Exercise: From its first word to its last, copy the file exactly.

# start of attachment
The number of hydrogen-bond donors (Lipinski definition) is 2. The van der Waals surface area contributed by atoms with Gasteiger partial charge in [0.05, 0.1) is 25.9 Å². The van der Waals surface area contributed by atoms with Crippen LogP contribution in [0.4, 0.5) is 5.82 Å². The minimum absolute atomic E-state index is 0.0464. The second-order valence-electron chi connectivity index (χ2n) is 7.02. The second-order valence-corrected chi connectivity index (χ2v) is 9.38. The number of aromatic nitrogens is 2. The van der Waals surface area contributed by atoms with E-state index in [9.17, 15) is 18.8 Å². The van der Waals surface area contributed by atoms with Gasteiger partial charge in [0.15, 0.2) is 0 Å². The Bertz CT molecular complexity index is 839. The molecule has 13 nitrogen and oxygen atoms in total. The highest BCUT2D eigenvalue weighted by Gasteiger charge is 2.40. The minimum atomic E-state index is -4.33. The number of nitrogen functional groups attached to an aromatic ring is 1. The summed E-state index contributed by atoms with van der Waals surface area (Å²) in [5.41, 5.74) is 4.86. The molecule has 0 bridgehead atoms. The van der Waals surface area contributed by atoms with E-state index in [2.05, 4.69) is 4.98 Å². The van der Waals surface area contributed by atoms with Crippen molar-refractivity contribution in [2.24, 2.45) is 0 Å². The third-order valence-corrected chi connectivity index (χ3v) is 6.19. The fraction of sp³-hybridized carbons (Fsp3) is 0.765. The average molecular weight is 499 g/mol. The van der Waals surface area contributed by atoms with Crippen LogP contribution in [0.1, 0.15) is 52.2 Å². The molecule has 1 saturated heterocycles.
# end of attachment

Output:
The number of hydrogen-bond donors (Lipinski definition) is 2. The van der Waals surface area contributed by atoms with Gasteiger partial charge in [0.05, 0.1) is 25.9 Å². The van der Waals surface area contributed by atoms with Crippen LogP contribution in [0.4, 0.5) is 5.82 Å². The minimum absolute atomic E-state index is 0.0464. The second-order valence-electron chi connectivity index (χ2n) is 7.02. The second-order valence-corrected chi connectivity index (χ2v) is 9.38. The number of aromatic nitrogens is 2. The van der Waals surface area contributed by atoms with E-state index in [9.17, 15) is 18.8 Å². The van der Waals surface area contributed by atoms with Gasteiger partial charge in [0.15, 0.2) is 0 Å². The Bertz CT molecular complexity index is 839. The molecule has 13 nitrogen and oxygen atoms in total. The highest BCUT2D eigenvalue weighted by Gasteiger charge is 2.40. The minimum atomic E-state index is -4.33. The number of nitrogen functional groups attached to an aromatic ring is 1. The summed E-state index contributed by atoms with van der Waals surface area (Å²) in [5.41, 5.74) is 4.86. The molecule has 0 bridgehead atoms. The van der Waals surface area contributed by atoms with E-state index in [2.05, 4.69) is 4.98 Å². The van der Waals surface area contributed by atoms with Crippen molar-refractivity contribution in [2.24, 2.45) is 0 Å². The third-order valence-corrected chi connectivity index (χ3v) is 6.19. The fraction of sp³-hybridized carbons (Fsp3) is 0.765. The average molecular weight is 499 g/mol. The van der Waals surface area contributed by atoms with Crippen LogP contribution in [0.1, 0.15) is 52.2 Å². The molecule has 1 saturated heterocycles.